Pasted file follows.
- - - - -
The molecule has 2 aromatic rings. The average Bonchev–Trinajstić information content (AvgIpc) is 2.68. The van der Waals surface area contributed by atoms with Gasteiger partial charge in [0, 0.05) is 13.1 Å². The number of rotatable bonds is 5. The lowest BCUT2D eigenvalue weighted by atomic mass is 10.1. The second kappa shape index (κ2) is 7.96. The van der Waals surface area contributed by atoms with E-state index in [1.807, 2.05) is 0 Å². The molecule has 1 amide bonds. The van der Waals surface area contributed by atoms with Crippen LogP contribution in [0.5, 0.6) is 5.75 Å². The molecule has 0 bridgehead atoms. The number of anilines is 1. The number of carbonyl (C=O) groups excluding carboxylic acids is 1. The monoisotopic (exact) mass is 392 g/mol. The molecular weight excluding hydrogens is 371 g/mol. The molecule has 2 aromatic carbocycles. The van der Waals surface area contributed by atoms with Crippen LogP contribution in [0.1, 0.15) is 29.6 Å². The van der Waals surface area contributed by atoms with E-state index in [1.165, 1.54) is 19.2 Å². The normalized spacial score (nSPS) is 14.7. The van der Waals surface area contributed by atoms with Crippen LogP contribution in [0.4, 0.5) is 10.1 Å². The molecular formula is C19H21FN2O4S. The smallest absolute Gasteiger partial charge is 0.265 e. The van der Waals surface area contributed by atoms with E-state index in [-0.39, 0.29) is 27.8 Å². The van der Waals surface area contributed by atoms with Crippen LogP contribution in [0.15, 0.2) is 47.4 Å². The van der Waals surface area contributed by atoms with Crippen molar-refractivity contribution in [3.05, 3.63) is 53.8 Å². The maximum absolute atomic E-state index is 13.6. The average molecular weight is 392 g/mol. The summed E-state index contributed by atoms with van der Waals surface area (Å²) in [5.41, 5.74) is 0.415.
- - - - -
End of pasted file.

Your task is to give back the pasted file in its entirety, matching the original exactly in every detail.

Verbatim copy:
The molecule has 2 aromatic rings. The average Bonchev–Trinajstić information content (AvgIpc) is 2.68. The van der Waals surface area contributed by atoms with Gasteiger partial charge in [0, 0.05) is 13.1 Å². The number of rotatable bonds is 5. The lowest BCUT2D eigenvalue weighted by atomic mass is 10.1. The second kappa shape index (κ2) is 7.96. The van der Waals surface area contributed by atoms with E-state index in [1.807, 2.05) is 0 Å². The molecule has 1 amide bonds. The van der Waals surface area contributed by atoms with Crippen LogP contribution in [0.5, 0.6) is 5.75 Å². The molecule has 0 bridgehead atoms. The number of anilines is 1. The number of carbonyl (C=O) groups excluding carboxylic acids is 1. The monoisotopic (exact) mass is 392 g/mol. The molecular weight excluding hydrogens is 371 g/mol. The molecule has 2 aromatic carbocycles. The van der Waals surface area contributed by atoms with Crippen LogP contribution in [0.1, 0.15) is 29.6 Å². The van der Waals surface area contributed by atoms with E-state index in [1.165, 1.54) is 19.2 Å². The normalized spacial score (nSPS) is 14.7. The van der Waals surface area contributed by atoms with Crippen LogP contribution in [0.4, 0.5) is 10.1 Å². The molecular formula is C19H21FN2O4S. The smallest absolute Gasteiger partial charge is 0.265 e. The van der Waals surface area contributed by atoms with E-state index in [-0.39, 0.29) is 27.8 Å². The van der Waals surface area contributed by atoms with Crippen LogP contribution in [0.15, 0.2) is 47.4 Å². The van der Waals surface area contributed by atoms with Crippen molar-refractivity contribution in [3.05, 3.63) is 53.8 Å². The maximum absolute atomic E-state index is 13.6. The average molecular weight is 392 g/mol. The summed E-state index contributed by atoms with van der Waals surface area (Å²) in [5.41, 5.74) is 0.415.